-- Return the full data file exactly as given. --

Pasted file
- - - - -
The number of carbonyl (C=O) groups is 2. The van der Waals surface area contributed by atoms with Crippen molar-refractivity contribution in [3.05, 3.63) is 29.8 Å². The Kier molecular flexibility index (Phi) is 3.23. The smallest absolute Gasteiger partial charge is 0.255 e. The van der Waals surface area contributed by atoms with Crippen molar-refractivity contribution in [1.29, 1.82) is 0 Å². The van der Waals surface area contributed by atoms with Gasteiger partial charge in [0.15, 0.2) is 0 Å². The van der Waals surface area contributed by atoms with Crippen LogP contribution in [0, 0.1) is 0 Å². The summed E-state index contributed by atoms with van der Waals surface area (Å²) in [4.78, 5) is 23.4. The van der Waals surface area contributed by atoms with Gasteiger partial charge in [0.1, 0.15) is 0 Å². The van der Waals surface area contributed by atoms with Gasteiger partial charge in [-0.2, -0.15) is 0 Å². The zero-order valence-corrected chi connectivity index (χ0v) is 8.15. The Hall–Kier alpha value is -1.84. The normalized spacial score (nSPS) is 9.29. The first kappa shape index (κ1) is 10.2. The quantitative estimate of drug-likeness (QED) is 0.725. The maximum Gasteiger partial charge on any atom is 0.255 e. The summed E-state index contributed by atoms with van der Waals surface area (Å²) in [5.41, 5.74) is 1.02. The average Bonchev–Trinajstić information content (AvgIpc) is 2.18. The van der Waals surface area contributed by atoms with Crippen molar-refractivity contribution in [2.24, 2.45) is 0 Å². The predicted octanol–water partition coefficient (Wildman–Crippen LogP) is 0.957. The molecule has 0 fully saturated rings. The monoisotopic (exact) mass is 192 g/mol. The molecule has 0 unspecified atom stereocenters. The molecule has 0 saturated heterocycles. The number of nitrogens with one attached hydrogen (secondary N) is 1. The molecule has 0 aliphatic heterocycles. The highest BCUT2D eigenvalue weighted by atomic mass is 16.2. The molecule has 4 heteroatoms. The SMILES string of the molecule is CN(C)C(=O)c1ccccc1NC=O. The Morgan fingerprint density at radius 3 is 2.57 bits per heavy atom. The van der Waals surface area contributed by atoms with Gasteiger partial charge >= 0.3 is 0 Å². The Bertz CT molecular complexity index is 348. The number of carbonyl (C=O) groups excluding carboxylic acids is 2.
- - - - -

The number of carbonyl (C=O) groups is 2. The van der Waals surface area contributed by atoms with Crippen molar-refractivity contribution in [3.05, 3.63) is 29.8 Å². The Kier molecular flexibility index (Phi) is 3.23. The smallest absolute Gasteiger partial charge is 0.255 e. The van der Waals surface area contributed by atoms with Crippen molar-refractivity contribution in [1.29, 1.82) is 0 Å². The van der Waals surface area contributed by atoms with Gasteiger partial charge in [0.15, 0.2) is 0 Å². The van der Waals surface area contributed by atoms with Crippen LogP contribution in [0, 0.1) is 0 Å². The summed E-state index contributed by atoms with van der Waals surface area (Å²) in [4.78, 5) is 23.4. The van der Waals surface area contributed by atoms with Gasteiger partial charge in [0.1, 0.15) is 0 Å². The van der Waals surface area contributed by atoms with Gasteiger partial charge in [-0.2, -0.15) is 0 Å². The zero-order valence-corrected chi connectivity index (χ0v) is 8.15. The Hall–Kier alpha value is -1.84. The normalized spacial score (nSPS) is 9.29. The first kappa shape index (κ1) is 10.2. The quantitative estimate of drug-likeness (QED) is 0.725. The maximum Gasteiger partial charge on any atom is 0.255 e. The summed E-state index contributed by atoms with van der Waals surface area (Å²) in [5.41, 5.74) is 1.02. The average Bonchev–Trinajstić information content (AvgIpc) is 2.18. The van der Waals surface area contributed by atoms with Crippen molar-refractivity contribution in [2.24, 2.45) is 0 Å². The predicted octanol–water partition coefficient (Wildman–Crippen LogP) is 0.957. The molecule has 0 fully saturated rings. The monoisotopic (exact) mass is 192 g/mol. The molecule has 0 unspecified atom stereocenters. The molecule has 0 saturated heterocycles. The number of nitrogens with one attached hydrogen (secondary N) is 1. The molecule has 0 aliphatic heterocycles. The highest BCUT2D eigenvalue weighted by atomic mass is 16.2. The molecule has 4 heteroatoms. The SMILES string of the molecule is CN(C)C(=O)c1ccccc1NC=O. The Morgan fingerprint density at radius 3 is 2.57 bits per heavy atom. The van der Waals surface area contributed by atoms with Gasteiger partial charge >= 0.3 is 0 Å². The Bertz CT molecular complexity index is 348. The number of carbonyl (C=O) groups excluding carboxylic acids is 2.